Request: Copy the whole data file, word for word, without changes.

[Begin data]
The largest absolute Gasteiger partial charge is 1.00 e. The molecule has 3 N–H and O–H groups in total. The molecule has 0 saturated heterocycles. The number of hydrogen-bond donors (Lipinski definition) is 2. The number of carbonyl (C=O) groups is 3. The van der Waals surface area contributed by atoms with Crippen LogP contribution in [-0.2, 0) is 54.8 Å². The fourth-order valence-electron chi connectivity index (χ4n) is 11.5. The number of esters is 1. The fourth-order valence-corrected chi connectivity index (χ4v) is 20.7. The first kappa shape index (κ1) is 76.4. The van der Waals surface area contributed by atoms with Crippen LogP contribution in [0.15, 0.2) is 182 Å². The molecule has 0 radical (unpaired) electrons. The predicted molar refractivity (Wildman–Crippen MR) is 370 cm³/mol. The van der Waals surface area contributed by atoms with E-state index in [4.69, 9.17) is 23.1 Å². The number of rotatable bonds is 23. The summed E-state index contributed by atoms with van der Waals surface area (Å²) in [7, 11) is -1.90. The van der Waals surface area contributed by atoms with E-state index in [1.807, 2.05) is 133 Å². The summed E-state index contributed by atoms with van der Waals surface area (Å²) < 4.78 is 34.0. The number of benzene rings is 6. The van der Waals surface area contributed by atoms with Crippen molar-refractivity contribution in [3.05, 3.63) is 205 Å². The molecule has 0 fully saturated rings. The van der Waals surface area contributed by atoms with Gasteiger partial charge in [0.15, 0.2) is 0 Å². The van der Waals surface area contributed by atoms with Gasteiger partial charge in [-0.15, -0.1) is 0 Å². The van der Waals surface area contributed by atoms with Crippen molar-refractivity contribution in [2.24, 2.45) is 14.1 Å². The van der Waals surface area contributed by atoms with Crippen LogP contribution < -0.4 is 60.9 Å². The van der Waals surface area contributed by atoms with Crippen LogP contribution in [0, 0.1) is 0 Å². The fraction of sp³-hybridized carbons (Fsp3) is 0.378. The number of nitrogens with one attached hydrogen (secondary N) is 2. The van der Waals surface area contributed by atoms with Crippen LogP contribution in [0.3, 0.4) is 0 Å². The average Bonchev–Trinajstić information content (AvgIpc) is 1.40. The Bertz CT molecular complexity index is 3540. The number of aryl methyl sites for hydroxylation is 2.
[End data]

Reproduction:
The largest absolute Gasteiger partial charge is 1.00 e. The molecule has 3 N–H and O–H groups in total. The molecule has 0 saturated heterocycles. The number of hydrogen-bond donors (Lipinski definition) is 2. The number of carbonyl (C=O) groups is 3. The van der Waals surface area contributed by atoms with Crippen LogP contribution in [-0.2, 0) is 54.8 Å². The fourth-order valence-electron chi connectivity index (χ4n) is 11.5. The number of esters is 1. The fourth-order valence-corrected chi connectivity index (χ4v) is 20.7. The first kappa shape index (κ1) is 76.4. The van der Waals surface area contributed by atoms with Crippen LogP contribution in [0.15, 0.2) is 182 Å². The molecule has 0 radical (unpaired) electrons. The predicted molar refractivity (Wildman–Crippen MR) is 370 cm³/mol. The van der Waals surface area contributed by atoms with E-state index in [4.69, 9.17) is 23.1 Å². The number of rotatable bonds is 23. The summed E-state index contributed by atoms with van der Waals surface area (Å²) in [7, 11) is -1.90. The van der Waals surface area contributed by atoms with E-state index in [1.807, 2.05) is 133 Å². The summed E-state index contributed by atoms with van der Waals surface area (Å²) < 4.78 is 34.0. The number of benzene rings is 6. The van der Waals surface area contributed by atoms with Crippen molar-refractivity contribution in [3.05, 3.63) is 205 Å². The molecule has 0 fully saturated rings. The van der Waals surface area contributed by atoms with Gasteiger partial charge in [0.15, 0.2) is 0 Å². The van der Waals surface area contributed by atoms with Gasteiger partial charge in [-0.15, -0.1) is 0 Å². The van der Waals surface area contributed by atoms with Crippen molar-refractivity contribution in [2.24, 2.45) is 14.1 Å². The van der Waals surface area contributed by atoms with Crippen LogP contribution < -0.4 is 60.9 Å². The van der Waals surface area contributed by atoms with Crippen LogP contribution in [0, 0.1) is 0 Å². The fraction of sp³-hybridized carbons (Fsp3) is 0.378. The number of nitrogens with one attached hydrogen (secondary N) is 2. The van der Waals surface area contributed by atoms with Crippen LogP contribution in [0.3, 0.4) is 0 Å². The average Bonchev–Trinajstić information content (AvgIpc) is 1.40. The Bertz CT molecular complexity index is 3540. The number of aryl methyl sites for hydroxylation is 2.